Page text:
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USA/Global: Taxing the Tech Giants

AfricaFocus Bulletin
March 8, 2021 (2021-03-08)
(Reposted from sources cited below)

Editor's Note

“How should we determine the corporate tax a big tech company should pay in each country where they operate? There are many ways that this could be calculated, but most recommendations suggest looking at their sales, their assets and the number of employees they have in each country. In the absence of transparent reporting, collecting such data is not easy, but we can get a useful estimate through looking at a proxy indicator: the number of users they have in each country. For example, in just 20 developing countries there are nearly 1.5 billion internet users accessing Google, about 900 million people using Microsoft on their desktops and over 750 million Facebook users. For these companies, the number of users is a good indicator of both their sales and their assets.” - ActionAid

This October 2020 report from ActionAid, focusing on developing countries, exposed a potential $2.8bn ‘tax gap’ which these three tech giants alone could be liable for in the developing world, if tax rules were fairer. But the issue of tax avoidance by tech giants is not limited to developing countries. A 2019 report from Fair Tax Mark estimated that six tech giants (including also Amazon, Netflix, and Apple as well as the three already noted above, paid over $100 billion less than their fair share worldwide over a ten-year period.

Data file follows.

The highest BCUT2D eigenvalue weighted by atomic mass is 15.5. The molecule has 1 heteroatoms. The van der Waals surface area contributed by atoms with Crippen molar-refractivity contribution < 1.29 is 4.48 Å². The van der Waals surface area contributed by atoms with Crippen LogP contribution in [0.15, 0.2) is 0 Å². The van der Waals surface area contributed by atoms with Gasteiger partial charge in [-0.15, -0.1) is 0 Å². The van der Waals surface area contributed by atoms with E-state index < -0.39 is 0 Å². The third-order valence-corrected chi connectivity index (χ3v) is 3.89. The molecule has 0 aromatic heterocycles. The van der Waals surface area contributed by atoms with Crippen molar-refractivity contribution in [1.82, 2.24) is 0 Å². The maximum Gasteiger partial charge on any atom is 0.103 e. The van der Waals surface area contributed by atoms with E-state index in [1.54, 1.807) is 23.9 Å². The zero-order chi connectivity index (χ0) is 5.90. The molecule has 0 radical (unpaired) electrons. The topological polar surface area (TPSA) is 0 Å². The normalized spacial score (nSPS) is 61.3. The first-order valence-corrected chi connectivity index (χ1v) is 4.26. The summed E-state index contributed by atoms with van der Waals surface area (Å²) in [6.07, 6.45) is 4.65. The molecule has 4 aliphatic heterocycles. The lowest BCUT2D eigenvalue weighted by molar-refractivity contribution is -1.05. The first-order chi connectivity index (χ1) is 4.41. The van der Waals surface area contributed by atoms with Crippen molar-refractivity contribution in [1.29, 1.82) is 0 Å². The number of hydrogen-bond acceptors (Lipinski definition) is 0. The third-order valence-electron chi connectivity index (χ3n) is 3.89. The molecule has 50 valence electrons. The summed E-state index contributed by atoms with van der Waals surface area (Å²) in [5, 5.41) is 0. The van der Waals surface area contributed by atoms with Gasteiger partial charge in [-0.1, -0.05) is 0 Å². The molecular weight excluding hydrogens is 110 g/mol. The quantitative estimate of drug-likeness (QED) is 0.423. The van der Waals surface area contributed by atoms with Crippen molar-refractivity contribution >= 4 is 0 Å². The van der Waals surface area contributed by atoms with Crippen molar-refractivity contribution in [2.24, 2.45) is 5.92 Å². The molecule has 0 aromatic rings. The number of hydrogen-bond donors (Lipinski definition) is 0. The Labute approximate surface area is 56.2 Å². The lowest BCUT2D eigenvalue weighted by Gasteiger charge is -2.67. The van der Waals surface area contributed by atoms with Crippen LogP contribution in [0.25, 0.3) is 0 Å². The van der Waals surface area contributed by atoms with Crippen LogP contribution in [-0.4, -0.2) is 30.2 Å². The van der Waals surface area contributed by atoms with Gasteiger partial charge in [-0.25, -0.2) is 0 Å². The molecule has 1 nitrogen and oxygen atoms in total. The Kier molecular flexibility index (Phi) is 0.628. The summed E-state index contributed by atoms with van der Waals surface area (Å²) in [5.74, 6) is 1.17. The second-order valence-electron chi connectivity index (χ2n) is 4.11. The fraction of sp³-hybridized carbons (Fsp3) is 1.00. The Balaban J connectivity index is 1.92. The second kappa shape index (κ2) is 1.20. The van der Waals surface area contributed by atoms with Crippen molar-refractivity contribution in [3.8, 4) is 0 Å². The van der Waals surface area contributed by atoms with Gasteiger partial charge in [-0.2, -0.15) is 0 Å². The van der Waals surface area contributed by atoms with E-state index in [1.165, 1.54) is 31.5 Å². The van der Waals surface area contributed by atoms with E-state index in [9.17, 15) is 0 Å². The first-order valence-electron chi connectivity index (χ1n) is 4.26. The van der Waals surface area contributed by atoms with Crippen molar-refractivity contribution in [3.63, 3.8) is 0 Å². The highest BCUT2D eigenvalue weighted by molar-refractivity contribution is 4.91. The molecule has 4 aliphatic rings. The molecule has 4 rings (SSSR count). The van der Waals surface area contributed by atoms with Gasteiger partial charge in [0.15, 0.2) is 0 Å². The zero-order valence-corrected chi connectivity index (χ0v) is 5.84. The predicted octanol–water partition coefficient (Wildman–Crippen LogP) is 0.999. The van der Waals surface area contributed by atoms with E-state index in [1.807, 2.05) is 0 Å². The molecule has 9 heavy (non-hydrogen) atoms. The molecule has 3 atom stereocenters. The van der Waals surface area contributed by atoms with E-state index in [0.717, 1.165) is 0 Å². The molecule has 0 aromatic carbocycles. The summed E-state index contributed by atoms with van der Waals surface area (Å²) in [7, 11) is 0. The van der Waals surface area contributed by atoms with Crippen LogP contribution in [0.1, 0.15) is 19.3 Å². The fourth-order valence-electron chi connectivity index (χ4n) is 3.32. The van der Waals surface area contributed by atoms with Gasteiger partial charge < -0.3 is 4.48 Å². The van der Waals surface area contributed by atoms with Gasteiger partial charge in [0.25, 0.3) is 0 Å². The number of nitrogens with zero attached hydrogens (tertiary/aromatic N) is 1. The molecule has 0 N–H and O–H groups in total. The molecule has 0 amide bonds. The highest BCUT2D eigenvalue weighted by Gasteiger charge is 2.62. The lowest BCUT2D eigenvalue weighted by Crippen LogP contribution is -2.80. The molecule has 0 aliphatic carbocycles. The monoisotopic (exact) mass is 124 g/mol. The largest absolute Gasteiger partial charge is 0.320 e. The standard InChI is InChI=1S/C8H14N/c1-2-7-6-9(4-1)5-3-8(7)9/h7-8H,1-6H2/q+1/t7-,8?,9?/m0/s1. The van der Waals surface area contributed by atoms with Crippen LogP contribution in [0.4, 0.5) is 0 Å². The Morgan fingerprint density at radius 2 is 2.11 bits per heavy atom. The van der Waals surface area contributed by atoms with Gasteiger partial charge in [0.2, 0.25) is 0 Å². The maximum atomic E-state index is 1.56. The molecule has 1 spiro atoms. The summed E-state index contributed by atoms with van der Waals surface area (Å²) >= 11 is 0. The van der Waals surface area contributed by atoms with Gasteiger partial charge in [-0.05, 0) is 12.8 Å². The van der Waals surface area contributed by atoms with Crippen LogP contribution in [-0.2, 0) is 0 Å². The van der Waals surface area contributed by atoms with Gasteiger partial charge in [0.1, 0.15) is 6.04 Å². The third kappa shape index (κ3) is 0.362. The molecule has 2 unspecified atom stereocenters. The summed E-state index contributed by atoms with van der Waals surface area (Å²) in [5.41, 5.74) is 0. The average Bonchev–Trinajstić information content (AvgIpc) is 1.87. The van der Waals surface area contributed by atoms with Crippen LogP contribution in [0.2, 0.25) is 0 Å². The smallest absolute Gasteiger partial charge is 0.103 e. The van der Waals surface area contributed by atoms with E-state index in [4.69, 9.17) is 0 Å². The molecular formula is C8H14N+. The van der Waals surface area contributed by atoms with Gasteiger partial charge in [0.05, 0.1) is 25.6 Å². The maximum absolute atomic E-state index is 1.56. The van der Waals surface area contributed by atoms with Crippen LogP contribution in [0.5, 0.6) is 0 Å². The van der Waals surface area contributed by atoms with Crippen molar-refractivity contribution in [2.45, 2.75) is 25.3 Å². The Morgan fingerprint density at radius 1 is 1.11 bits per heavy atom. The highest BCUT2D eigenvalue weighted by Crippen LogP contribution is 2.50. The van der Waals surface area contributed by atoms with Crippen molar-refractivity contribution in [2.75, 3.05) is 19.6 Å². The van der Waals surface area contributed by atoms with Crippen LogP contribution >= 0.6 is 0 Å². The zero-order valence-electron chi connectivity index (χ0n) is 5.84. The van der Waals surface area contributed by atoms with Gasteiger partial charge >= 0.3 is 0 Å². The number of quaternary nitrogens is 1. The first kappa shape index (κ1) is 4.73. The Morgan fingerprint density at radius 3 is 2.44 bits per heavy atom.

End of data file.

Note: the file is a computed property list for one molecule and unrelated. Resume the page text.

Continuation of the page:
Taxing the digital economy is one of key strategies that governments at all levels are turning to in their efforts to meet the fiscal demands of fiscal crises, from national governments in Europe and Africa to state governments in the United States. A global debate is underway, with talks at the OECD continuing this year. In a significant step, the Biden administration has abandoned the previous U.S. demand that U.S. companies be allowed to opt out of any new multilateral regulation.

But the digital giants are fighting back on all fronts against such challenges. Last month the Maryland approved a digital tax that could bring in $250 million a year for schools in the state, overriding the Republican governor's veto. But the law will meet challenges in court. Similar battles are playing out behind the scenes as the global debate steps up.